Changing user behaviour to prevent phishing attacks

As we outlined in our post on preventing phishing emails, many businesses don’t realise that there are technical solutions such as DMARC that can prevent fraudulent emails being sent from their domains in the first place. If this is done properly, then educating employees about potential spoof emails becomes a secondary priority.

Once you’ve got your DMARC compliance in place, it can still be helpful to educate your employees about common email phishing scams, in case they do come across a fraudulent email (in all likelihood, it won’t be from your domain).

What do phishing scams look like?

There are several common phishing scams, which can include things such as:

  • Asking you to click on a link and download a malicious file onto your computer.
  • Sending you an email notifying you of an outstanding invoice – and then a link where you can click to pay it. Clicking on this link takes you to an illegitimate site where scammers can gather your personal information and access your bank accounts.
  • The email sender telling you that one of your accounts has been compromised, and then asking you to log in and reset your password, fill in your information and resubmit it.
  • Pretending to be one of your vendors and asking you to confirm your credit information before they can release or deliver an order.

What should you do if you receive a suspicious email?

The problem is that as cybercriminals become more sophisticated, phishing emails are becoming increasingly hard to recognise, as they often include things like high res company logos and opt-out instructions at the bottom of the mail. With this in mind, here are five things you should check if you think an email is coming from a fraudulent sender:

  1. Does the email contain a link to a third-party site?
    Phishing emails often contain links that direct you to sites that are completely different from the domain of the email sender. On this site, you may be asked to fill in personal information and then submit a form.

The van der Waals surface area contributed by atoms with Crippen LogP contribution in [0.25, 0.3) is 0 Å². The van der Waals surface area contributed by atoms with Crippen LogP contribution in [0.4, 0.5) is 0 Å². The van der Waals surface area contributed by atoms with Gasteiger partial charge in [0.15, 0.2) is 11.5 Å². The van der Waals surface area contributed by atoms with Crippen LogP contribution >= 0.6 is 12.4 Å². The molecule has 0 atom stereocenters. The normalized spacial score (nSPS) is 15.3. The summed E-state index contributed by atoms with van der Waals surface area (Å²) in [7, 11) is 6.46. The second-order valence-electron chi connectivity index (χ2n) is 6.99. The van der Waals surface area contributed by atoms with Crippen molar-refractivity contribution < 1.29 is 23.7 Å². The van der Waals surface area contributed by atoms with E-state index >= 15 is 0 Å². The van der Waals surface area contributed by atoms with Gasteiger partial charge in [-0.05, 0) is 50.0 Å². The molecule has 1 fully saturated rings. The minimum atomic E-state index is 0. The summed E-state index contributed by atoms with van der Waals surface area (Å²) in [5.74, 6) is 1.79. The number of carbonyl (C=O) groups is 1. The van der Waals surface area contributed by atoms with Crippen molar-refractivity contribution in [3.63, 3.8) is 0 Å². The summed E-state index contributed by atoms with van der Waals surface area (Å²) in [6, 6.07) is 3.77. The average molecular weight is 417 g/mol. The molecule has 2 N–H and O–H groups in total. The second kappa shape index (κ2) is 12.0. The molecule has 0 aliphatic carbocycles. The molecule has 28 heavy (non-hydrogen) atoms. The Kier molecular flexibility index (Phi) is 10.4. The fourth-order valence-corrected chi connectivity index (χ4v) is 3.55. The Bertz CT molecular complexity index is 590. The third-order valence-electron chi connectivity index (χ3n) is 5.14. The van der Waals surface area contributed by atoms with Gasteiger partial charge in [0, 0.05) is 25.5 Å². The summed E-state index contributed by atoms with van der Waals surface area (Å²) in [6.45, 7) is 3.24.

2. Is the email sender asking for your personal information?
    This could be things like your bank account number, your ID number, or your credit card details. If someone is asking for these, don’t respond to the email – rather phone them to check that it is really them asking for this information. If you do need to supply details, don’t do this over email.
  3. Do you know the sender?
    You may have communicated with people within an external company – such as with a supplier or customer – but suddenly you get an email from someone in that company who you’ve never dealt with before. Or, you could receive an email from a completely new vendor. In either case, delete the email without opening it and rather phone the company to verify the communication.
  4. Are there typos or grammatical errors?
    While this has improved in recent years as scammers have become more sophisticated, you may still be able to spot small errors within the email copy. Or, the tone of the sender may seem off (perhaps lots of use of exclamation marks or capital letters), or the specific details they give may be incorrect.
  5. Is the sender’s email address correct?
    These days, sophisticated fraudsters can easily send a fraudulent email from what appears to be the correct email address, but this is not always the case. It’s always worth checking if the email address is incorrect – even if it is close to the original.

No matter what industry you’re in, it’s crucial to be aware of common phishing tactics, so that you can prevent your personal information being compromised and used against you.

By being aware, you can potentially help protect your company from losing money, being impersonated, or being used for other fraudulent means.